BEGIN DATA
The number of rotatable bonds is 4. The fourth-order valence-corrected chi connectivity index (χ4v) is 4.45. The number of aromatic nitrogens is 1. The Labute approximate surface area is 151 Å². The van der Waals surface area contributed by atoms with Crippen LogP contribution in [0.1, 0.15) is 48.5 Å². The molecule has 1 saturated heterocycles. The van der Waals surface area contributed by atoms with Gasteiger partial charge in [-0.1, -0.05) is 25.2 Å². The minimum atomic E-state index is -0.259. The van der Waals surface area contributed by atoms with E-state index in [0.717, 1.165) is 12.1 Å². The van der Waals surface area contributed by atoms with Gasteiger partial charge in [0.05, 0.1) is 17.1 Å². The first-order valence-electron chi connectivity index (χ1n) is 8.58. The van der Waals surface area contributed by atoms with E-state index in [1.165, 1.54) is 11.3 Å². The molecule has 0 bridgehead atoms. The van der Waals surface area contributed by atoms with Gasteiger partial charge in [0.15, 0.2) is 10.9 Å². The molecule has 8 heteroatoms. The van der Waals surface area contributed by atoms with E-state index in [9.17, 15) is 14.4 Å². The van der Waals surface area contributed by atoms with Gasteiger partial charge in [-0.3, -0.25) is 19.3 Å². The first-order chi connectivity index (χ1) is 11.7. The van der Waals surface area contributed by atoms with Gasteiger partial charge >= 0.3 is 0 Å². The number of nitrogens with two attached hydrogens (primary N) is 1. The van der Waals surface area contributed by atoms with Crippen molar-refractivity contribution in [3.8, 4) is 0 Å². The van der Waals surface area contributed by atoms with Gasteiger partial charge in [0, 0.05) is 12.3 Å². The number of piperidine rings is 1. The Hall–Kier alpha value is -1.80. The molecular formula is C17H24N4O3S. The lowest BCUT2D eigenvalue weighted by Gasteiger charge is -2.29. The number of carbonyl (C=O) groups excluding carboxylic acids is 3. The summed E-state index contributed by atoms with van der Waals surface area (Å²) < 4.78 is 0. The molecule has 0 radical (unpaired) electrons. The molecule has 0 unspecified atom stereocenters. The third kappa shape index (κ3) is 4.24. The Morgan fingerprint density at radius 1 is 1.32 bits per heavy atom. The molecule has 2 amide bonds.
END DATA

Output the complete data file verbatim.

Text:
The number of rotatable bonds is 4. The fourth-order valence-corrected chi connectivity index (χ4v) is 4.45. The number of aromatic nitrogens is 1. The Labute approximate surface area is 151 Å². The van der Waals surface area contributed by atoms with Crippen LogP contribution in [0.1, 0.15) is 48.5 Å². The molecule has 1 saturated heterocycles. The van der Waals surface area contributed by atoms with Gasteiger partial charge in [-0.1, -0.05) is 25.2 Å². The minimum atomic E-state index is -0.259. The van der Waals surface area contributed by atoms with E-state index in [0.717, 1.165) is 12.1 Å². The van der Waals surface area contributed by atoms with Gasteiger partial charge in [0.05, 0.1) is 17.1 Å². The first-order valence-electron chi connectivity index (χ1n) is 8.58. The van der Waals surface area contributed by atoms with E-state index in [1.165, 1.54) is 11.3 Å². The molecule has 0 bridgehead atoms. The van der Waals surface area contributed by atoms with Gasteiger partial charge in [0.15, 0.2) is 10.9 Å². The molecule has 8 heteroatoms. The van der Waals surface area contributed by atoms with E-state index in [9.17, 15) is 14.4 Å². The van der Waals surface area contributed by atoms with Gasteiger partial charge in [-0.3, -0.25) is 19.3 Å². The first-order chi connectivity index (χ1) is 11.7. The van der Waals surface area contributed by atoms with Gasteiger partial charge >= 0.3 is 0 Å². The number of nitrogens with two attached hydrogens (primary N) is 1. The van der Waals surface area contributed by atoms with Crippen molar-refractivity contribution in [3.8, 4) is 0 Å². The van der Waals surface area contributed by atoms with Gasteiger partial charge in [0, 0.05) is 12.3 Å². The number of piperidine rings is 1. The Hall–Kier alpha value is -1.80. The molecular formula is C17H24N4O3S. The lowest BCUT2D eigenvalue weighted by Gasteiger charge is -2.29. The number of carbonyl (C=O) groups excluding carboxylic acids is 3. The summed E-state index contributed by atoms with van der Waals surface area (Å²) < 4.78 is 0. The molecule has 0 radical (unpaired) electrons. The molecule has 0 unspecified atom stereocenters. The third kappa shape index (κ3) is 4.24. The Morgan fingerprint density at radius 1 is 1.32 bits per heavy atom. The molecule has 2 amide bonds.